As one idea, why not team with Disney to leverage Walt's creation into something more? What if we committed to refresh the Carousel and promote it widely? Better yet, what if we applied today's technology to virtualize the Carousel? We could make it an interactive experience and accessible via Internet to billions worldwide.
The Brightest Show on Earth
We've done it before; that is, we've teamed-up as an industry to tell our story widely. But it has been a while. Last time was during that same 1964 World's Fair with the Tower of Light pavilion.
Imagine twelve one-billion candlepower searchlights shining on a forest of six hundred staggered, aluminum-faced prisms rising to a peak more than a hundred feet. A rainbow of colors bounces off of the specially-treated metal surface.
Imagine people riding swivel seats on a grand turntable, moving them through an eight-chambered theater within the structure. The musical show they experience features audio-animatronic figures led by Reddy Kilowatt and "Uncle" Ben Franklin, telling the story of electricity and the wonders of its benefits.
Imagine one hundred fifty investor-owned electric utility companies volunteering support for this nine-million-dollar effort (seventy-one million in today's dollars). And imagine widespread positive publicity for sharing the story of technological progress and free enterprise that electricity enables.
No need to imagine; all of this actually happened.
How Did We Do That?
Like most things, there was first an instigator, then champions, followed by many supporters.
Kinsey Robinson, then-president of Washington Water Power (now Avista), a three-time winner of the Edison Award, prompted the Edison Electric Institute to organize a World's Fair Committee.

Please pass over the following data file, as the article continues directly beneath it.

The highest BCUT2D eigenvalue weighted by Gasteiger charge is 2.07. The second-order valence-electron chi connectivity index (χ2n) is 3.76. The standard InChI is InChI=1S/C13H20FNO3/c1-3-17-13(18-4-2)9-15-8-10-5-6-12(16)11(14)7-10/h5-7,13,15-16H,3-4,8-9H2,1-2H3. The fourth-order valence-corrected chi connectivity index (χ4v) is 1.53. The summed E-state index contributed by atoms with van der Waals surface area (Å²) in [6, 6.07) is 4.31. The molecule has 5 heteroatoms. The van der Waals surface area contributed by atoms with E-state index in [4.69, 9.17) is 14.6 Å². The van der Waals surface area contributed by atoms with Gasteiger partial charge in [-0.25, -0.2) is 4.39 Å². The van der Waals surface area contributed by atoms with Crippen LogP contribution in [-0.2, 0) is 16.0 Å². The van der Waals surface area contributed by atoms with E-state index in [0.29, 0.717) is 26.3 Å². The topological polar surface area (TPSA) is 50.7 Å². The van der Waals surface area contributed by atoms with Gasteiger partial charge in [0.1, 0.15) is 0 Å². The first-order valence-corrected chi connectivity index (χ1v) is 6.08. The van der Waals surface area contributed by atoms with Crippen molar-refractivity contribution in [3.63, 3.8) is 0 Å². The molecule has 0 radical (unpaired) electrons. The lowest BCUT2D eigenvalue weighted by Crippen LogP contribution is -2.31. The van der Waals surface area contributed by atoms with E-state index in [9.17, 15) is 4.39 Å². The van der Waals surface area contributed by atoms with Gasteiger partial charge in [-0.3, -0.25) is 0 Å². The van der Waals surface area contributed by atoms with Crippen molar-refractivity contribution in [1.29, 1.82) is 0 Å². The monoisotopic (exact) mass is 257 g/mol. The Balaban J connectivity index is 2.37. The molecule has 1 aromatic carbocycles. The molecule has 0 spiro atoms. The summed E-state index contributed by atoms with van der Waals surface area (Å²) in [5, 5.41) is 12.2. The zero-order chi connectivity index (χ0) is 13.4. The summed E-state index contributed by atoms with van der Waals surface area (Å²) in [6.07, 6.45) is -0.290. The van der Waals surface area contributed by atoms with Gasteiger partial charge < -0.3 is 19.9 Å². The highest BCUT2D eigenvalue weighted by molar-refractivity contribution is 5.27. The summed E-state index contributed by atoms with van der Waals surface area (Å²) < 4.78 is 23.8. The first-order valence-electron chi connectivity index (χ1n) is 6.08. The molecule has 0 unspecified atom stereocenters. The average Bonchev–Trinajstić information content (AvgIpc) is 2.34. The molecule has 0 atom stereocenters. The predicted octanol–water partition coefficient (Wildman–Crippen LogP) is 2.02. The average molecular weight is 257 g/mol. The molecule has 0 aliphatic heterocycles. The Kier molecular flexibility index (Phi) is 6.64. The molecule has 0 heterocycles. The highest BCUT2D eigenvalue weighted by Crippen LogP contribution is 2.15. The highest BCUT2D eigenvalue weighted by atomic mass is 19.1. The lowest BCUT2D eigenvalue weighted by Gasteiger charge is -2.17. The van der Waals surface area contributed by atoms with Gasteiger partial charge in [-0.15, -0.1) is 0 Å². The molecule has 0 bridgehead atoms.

Ernest Acker, then-chair of Central Hudson Gas & Electric Corporation board and past president of EEI, was invited to lead the group. The Committee hosted meetings in New York, Atlanta, Los Angeles, Spokane, Chicago, Cleveland and Boston to invite others to join the effort.
Electric Power & Light Exhibit, Inc., with Garland Landrith as general manager, was founded to coordinate all aspects of the effort. The Fair site was reserved in 1960. And the Committee screened about a dozen design firms for the project.
"Their objective was an imaginative team to represent an integrated industry story," according to Mr. Landrith. Robinson-Capsis-Stern Associates won the project. Ceremonial ground-breaking was in September of 1962. Seventeen months later, the exhibit was ready to receive visitors from around the world.
Mr. Landrith attributed wide-spread, favorable publicity for "...the extensive activities of the sponsoring companies throughout the country... creating interest in their areas." In other words, the effort was coordinated and cooperative, nation-wide.
Nostalgia is about fond and wistful memories. Certainly 1964 was a more complicated and challenging time than my younger self understood. Still, in retrospect, the Tower of Light collaboration stands out for good reason.
The effort staked utilities' claim as champions for technological progress and free enterprise. We made good and lasting impressions by telling our own story.
We could stand to do more of that, again, soon.
Lead image: Creative Commons/Delaywaves